Incredibly Covert Malware Procedures

Forensics [100 pts]

Description: We got hacked! Can you see what they took?

We are given a pcap file, when analyzing it, we see that it is full of ICMP information. Looking at the first packet, we see that it is the beginning of a PNG header:

The last packet also contains an IEND, which marks the end of a PNG file. So it looks like they are sending parts of a PNG for each packet. The only issue is that we have to parse and filter our data to capture the correct bytes.

Since the requests and replies are the same, using tshark to extract the unique data sections of the pcap, we can get a better picture for the png.

Our goal is to grab the correct position to get a valid picture, so using a valid png, we use this as a guide to get the correct bytes:

Grabbing the correct first line from the pcap data and iterating down to the end, we are able to form a png that gives us a flag:

Perhaps I could’ve parsed it better..but it is still readable.

Note Surfer

Web [250 pts]

Description: Check out our new sticky note website!

We are given two endpoints for this challenge. I found an unintended solution for this challenge so I will be discussing how happened..

http://one.jh2i.com:50020 – Where we create an account
http://one.jh2i.com:50039 – Where we can link our account from :50020 via OAuth and create notes / report to admin.

After creating an account on :50020 and linking it with :50039, we are able to create notes and report to admin.

First, the reporting feature is common for XSS and CSRF, so I wanted to see if I could steal some information from the admin. So using this payload:

We were able to send it to the admin and have them visit our site.

I originally wanted to read their HTML just to see what it looked like, but base64 decoding our response twice reveals the admin dashboard + the flag:

Template Shack

Web [150 pts]

Description: Check out the coolest web templates online!

When we first visit the site we are greeted with a normal dashboard and seems to use a template engine. So we know our exploit will involve templates.

One useful information is the JWT, when decoded, gives this:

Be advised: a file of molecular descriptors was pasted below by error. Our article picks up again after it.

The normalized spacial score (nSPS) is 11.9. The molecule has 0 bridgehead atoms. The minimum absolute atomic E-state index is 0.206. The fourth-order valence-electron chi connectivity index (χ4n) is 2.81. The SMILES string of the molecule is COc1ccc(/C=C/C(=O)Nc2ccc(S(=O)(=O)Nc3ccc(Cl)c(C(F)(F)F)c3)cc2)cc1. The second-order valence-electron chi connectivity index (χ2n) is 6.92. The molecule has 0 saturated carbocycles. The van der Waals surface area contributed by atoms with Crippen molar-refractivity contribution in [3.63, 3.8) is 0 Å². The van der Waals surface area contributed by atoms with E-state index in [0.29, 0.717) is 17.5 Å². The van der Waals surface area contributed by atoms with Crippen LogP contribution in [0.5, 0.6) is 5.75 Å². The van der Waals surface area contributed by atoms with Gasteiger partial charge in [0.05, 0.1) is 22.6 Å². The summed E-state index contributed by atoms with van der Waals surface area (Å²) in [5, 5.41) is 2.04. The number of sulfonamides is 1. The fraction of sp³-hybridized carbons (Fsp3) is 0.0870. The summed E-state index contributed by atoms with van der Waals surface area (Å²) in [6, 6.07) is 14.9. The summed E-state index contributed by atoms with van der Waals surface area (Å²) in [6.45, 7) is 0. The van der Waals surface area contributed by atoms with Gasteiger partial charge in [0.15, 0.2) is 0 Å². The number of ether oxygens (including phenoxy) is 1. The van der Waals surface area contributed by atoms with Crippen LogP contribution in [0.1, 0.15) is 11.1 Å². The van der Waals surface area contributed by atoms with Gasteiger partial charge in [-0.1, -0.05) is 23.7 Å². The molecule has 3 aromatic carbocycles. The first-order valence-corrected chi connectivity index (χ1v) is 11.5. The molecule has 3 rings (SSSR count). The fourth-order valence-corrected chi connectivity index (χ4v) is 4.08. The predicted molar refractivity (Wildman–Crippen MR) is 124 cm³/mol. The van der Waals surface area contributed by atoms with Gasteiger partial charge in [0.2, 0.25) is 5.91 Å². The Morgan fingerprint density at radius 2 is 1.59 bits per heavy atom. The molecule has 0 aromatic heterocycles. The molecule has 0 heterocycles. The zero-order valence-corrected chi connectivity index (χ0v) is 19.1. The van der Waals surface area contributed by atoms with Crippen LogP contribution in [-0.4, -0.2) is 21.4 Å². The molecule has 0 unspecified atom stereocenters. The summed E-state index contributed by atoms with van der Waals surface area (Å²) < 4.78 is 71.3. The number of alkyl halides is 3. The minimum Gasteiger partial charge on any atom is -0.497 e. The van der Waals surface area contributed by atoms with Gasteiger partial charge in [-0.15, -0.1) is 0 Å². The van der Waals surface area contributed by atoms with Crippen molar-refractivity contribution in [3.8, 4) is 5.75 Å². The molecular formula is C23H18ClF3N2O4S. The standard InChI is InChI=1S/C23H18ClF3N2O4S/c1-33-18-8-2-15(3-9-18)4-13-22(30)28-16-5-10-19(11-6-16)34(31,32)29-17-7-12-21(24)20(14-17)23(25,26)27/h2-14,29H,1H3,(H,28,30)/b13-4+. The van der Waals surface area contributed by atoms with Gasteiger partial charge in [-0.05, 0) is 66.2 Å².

So we know it is using HS256 and if we want to elevate our privileges, we need our username to be admin. HS256 can be brute forced if it has a weak secret, so trying that with JTR, we receive the signature secret:

Changing the JWT username to “admin” and verifying it with our secret will allow us to access the admin panel.

An interesting find when we visit a 404 page on the side navbar:

Since it is printing us /admin/charts.html, we can try to use this as an injection point for SSTI.

Using the payload {{config}}, we leak information about the application:

Using this payload, we are able to see the current files in the directory:

{{config.__class__.__init__.__globals__['os'].popen('ls').read()}}

Now we do see a flag.txt, so we simply change the ‘ls’ to cat the flag:

Lightweight Contact Book

Web [150 pts]

Description: Lookup the contact details of any of our employees!

When we visit the page, we see an employee look-up tool.

Given the name “Lightweight”, this hints that the web app is using LDAP (Lightweight directory access protocol)

Resource: https://en.wikipedia.org/wiki/Lightweight_Directory_Access_Protocol

Typing an asterisk (*) in the search bar gives us all the users.

So, our goal is to do an LDAP injection to leak information. We cannot sign in as admin without the password, but we do see a “forgot password” feature for the web app. Clicking on it gives this information:

The description field is a built-in LDAP field. More reading here: https://docs.bmc.com/docs/fpsc121/ldap-attributes-and-associated-fields-495323340.html

After messing around with the search bar and receiving errors, one payload gives us a pass:

administrator)(&(cn=administrator)(description=v*)

This payload will show the admin user and verifies that our payload matches what is stored in the description field.

Using a short python script, we can do a blind LDAP injection to retrieve the password:

Logging in with “administrator” and the extracted password “very_secure_hacktivity_pass”, we get the flag: